An alleged Islamic State operative in the United States was plotting to kill former President George W. Bush, according to officials.

An unsealed FBI search warrant from March 23 revealed that two confidential informants and surveillance of the suspect's WhatsApp profile reportedly determined that an Ohio man named Shihab Ahmed Shihab wished to kill Bush due to his role in the Iraq War.

"President Bush has all the confidence in the world in the United States Secret Service and our law enforcement and intelligence communities," a spokesperson for the Office of George W. Bush told Forbes.


Shihab has lived in the U.S. since 2020, was based in Columbus, Ohio, and had an asylum application pending, according to the FBI's documentation. The person claimed to be part of a unit named "al Raed," which was reportedly led by a former Iraqi pilot for Saddam Hussein and operated out of Qatar until the pilot's recent death. There may be up to seven different members of this unit, according to the warrant request. Shihab's identity was kept anonymous in initial reports but was reported by NBC News after he was taken into custody.

The plot to go after Bush was later unveiled after two confidential sources investigated the suspect under the cover of assisting with obtaining falsified immigration documentation.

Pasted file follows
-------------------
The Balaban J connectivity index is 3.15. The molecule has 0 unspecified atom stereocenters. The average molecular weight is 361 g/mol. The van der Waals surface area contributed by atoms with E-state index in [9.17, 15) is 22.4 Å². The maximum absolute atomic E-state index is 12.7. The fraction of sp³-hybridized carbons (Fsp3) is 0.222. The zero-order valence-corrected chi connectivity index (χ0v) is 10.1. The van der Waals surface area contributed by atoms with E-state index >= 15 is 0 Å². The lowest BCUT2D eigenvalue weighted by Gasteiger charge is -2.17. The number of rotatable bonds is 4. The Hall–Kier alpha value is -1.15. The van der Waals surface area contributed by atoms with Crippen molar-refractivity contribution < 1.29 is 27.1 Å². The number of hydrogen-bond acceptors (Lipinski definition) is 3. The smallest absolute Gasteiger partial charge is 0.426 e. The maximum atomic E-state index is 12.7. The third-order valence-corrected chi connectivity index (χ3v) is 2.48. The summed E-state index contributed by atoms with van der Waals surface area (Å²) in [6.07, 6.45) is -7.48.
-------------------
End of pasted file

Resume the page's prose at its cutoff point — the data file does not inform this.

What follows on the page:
The alleged ISIS operative went as far as to travel to Dallas in November 2021 to surveil the former president's home and the George W. Bush Institute, according to federal agents.

Shihab also made multiple attempts to recruit colleagues whom he would need to smuggle across the border, the agency said. The suspect apparently revealed to the FBI contact his plot when asked if he knew how to "obtain replica or fraudulent police and/or FBI identifications and badges" for the assassination attempt. He intended to get four Iraqi male citizens who were based in Iraq, Turkey, Egypt, and Denmark into the U.S., according to the warrant. At least one of these members was "the secretary of an ISIS financial minister." The men were "former Baath Party members in Iraq who did not agree with the current Iraqi government and were political exiles," the suspect told the FBI's source.

Shihab also inquired about the viability of smuggling the suspect's partners out of the country the same way they intended to enter. The plan was to get Mexican visitor visas to get them across the border.

The suspect also reportedly told the FBI source that he intended to assassinate a former Iraqi general who helped Americans in the war and was allegedly living under an alias in the U.S.


The FBI's surveillance of Shihab included mobile location data provided by AT&T, as well as a "pen register," which allowed the agency to surveil the target's data despite the encrypted nature of WhatsApp's messaging service. The subject was also unaware that he was using a mobile device that the FBI's informant had given him, allowing the federal agency access to his messages. The suspect was active on the app and involved in Baath and ISIS chat groups on the app, according to officials.

A representative from the Justice Department did not respond to requests for comment from the Washington Examiner.